WOW Ambassador: Sandra Barancira
Nominator: André Dunduri
The Canadian Value of Compassion
When Sandra Barancira came to Canada as a teenaged refugee 25 years ago, there was a very small Burundian community. “Then there was a wave of young people, some who went astray because of lack of support and adult supervision,” she remembers. “We became Canadian, but our heritage was still Burundian.”
She had the typical life of a civil servant in Ottawa, bringing up her three children. That was until 2015, when unrest and violent oppression struck her native country. She couldn’t just sit idle, as many Burundians in Canada saw their refugee applications refused. She became an advocate and activist on behalf of Burundian newcomers.
“People ask me why I do what I do,” says Sandra. “I couldn’t just watch as a lot of Burundians had their refugee applications refused, even though they had been here for many years. People who had been here for a decade were deported back to Burundi. Sadly some ended up in refugee camps.”
André Dunduri, another civil servant who came to Canada ten years ago, joined forces with Sandra and about a dozen other Burundian expatriates to see what they could do. Initially they found themselves in isolation and multiple directions. Members of Parliament (MPs) who they contacted often asked if they had an organization. So they formed the Burundian Alliance of Canada (BAC) to fight the deportations and advocate for human rights in Burundi. A parliamentarian committee on the Burundian situation was struck.
The BAC joined the Canadian Council for Refugees to advocate for broader refugee rights and now has more than 300 members.
“When you see something that is not right in Canadian society, you have the responsibility to try to change things,” remarks Sandra. Working as the Vice-President of BAC, she helped to change the Canadian government’s policy. Thanks in part to this advocacy, Burundi was put under a moratorium for deportations in November 2015. Paul Dewar and Mauril Bélanger, two local MPs who have both sadly passed away in recent years, were instrumental in this work.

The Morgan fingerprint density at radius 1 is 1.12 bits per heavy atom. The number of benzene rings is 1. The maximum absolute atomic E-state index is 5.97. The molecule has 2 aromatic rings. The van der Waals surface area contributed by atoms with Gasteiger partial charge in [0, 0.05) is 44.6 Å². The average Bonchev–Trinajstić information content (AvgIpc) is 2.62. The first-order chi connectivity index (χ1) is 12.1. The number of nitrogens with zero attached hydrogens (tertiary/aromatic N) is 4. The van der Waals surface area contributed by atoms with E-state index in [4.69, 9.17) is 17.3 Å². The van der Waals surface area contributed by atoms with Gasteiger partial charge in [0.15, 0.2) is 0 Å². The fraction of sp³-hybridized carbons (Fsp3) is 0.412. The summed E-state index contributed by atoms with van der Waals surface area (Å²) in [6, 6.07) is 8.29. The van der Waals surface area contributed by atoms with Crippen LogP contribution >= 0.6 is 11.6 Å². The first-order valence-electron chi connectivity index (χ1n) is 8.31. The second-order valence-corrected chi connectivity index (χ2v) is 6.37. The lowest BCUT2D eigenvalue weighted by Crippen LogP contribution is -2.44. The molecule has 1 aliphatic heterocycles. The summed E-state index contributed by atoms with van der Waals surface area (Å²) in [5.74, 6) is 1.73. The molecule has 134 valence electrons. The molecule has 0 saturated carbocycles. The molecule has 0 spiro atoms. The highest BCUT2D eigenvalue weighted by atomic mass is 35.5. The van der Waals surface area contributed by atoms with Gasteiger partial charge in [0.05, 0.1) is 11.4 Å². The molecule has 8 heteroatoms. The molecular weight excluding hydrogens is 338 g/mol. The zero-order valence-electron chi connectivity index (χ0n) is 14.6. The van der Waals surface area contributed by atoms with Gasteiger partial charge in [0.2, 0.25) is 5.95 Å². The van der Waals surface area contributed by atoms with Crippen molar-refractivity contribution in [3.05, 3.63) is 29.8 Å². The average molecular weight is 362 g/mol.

The government had warmed Canadians not to travel to Burundi,” says Sandra. “So then we convinced the government that Burundians in our country should not have to go back there to face danger.”
“Sandra not only fought hard to stop the deportations of Burundians, she has actively helped individuals,” says André. “She saved the life of a child who was seriously ill, but whose parents did not have access to medical coverage because of their immigration status. She contacted the local Member of Parliament on behalf of this family and the issue was solved.”
“Sandra is extraordinary,” remarks André. “She has a big heart and forgets herself to help others. The work she does for the community is a big part of her time. How she manages to organize her life to do so much for others is quite impressive.”
Sandra is driven by seeing concrete results. “When you see results after time, the sacrifice is worth it,” she says. The reward of seeing actions turn into policy change is something I wish everyone could experience. What drives me, is not to looking for recognition from others, but rather seeing the results come to fruition.”
She will always remember the first Christmas she spent in Ottawa after moving from Montreal and spending time in a shelter. A single mother, she only had two mattresses and a television in her subsidized apartment. A group of office workers arrived with Christmas gifts. They took only look at her situation and returned with furniture and many other items. “I only saw them once,” remembers Sandra. “I will always remember that day. If those strangers could do that for me, then I knew that I too had a duty to give back.”
Sandra is touched by how a group of Burundian refugees living in Vanier, led by André recently help in the flood relief efforts. “These people, many of whom fled Burundi’s violence in the last year or two, travelled far to the Gatineau and Pontiac regions to help with sand bagging,” she says. They really wanted to show their solidarity to the people affected by this disaster.” They have embodied the Canadian value of compassion.